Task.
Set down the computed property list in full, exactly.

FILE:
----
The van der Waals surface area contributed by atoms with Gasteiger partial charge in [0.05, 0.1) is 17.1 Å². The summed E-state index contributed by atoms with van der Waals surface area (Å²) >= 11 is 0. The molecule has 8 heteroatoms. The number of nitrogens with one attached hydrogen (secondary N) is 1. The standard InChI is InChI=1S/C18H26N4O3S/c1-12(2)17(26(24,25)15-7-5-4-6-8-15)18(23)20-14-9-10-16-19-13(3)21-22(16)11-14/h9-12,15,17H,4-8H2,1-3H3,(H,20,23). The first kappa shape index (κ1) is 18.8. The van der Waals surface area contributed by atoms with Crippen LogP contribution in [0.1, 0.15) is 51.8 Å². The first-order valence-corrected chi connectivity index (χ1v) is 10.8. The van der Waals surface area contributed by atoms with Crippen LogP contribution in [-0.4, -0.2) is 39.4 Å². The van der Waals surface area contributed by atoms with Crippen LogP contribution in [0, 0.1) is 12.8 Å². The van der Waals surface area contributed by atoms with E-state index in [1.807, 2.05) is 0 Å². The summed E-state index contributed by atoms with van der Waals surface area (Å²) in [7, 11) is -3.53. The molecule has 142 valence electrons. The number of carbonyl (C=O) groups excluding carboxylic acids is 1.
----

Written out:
The van der Waals surface area contributed by atoms with Gasteiger partial charge in [0.05, 0.1) is 17.1 Å². The summed E-state index contributed by atoms with van der Waals surface area (Å²) >= 11 is 0. The molecule has 8 heteroatoms. The number of nitrogens with one attached hydrogen (secondary N) is 1. The standard InChI is InChI=1S/C18H26N4O3S/c1-12(2)17(26(24,25)15-7-5-4-6-8-15)18(23)20-14-9-10-16-19-13(3)21-22(16)11-14/h9-12,15,17H,4-8H2,1-3H3,(H,20,23). The first kappa shape index (κ1) is 18.8. The van der Waals surface area contributed by atoms with Crippen LogP contribution in [0.1, 0.15) is 51.8 Å². The first-order valence-corrected chi connectivity index (χ1v) is 10.8. The van der Waals surface area contributed by atoms with Crippen LogP contribution in [-0.4, -0.2) is 39.4 Å². The van der Waals surface area contributed by atoms with Crippen LogP contribution in [0, 0.1) is 12.8 Å². The van der Waals surface area contributed by atoms with E-state index in [1.807, 2.05) is 0 Å². The summed E-state index contributed by atoms with van der Waals surface area (Å²) in [7, 11) is -3.53. The molecule has 142 valence electrons. The number of carbonyl (C=O) groups excluding carboxylic acids is 1.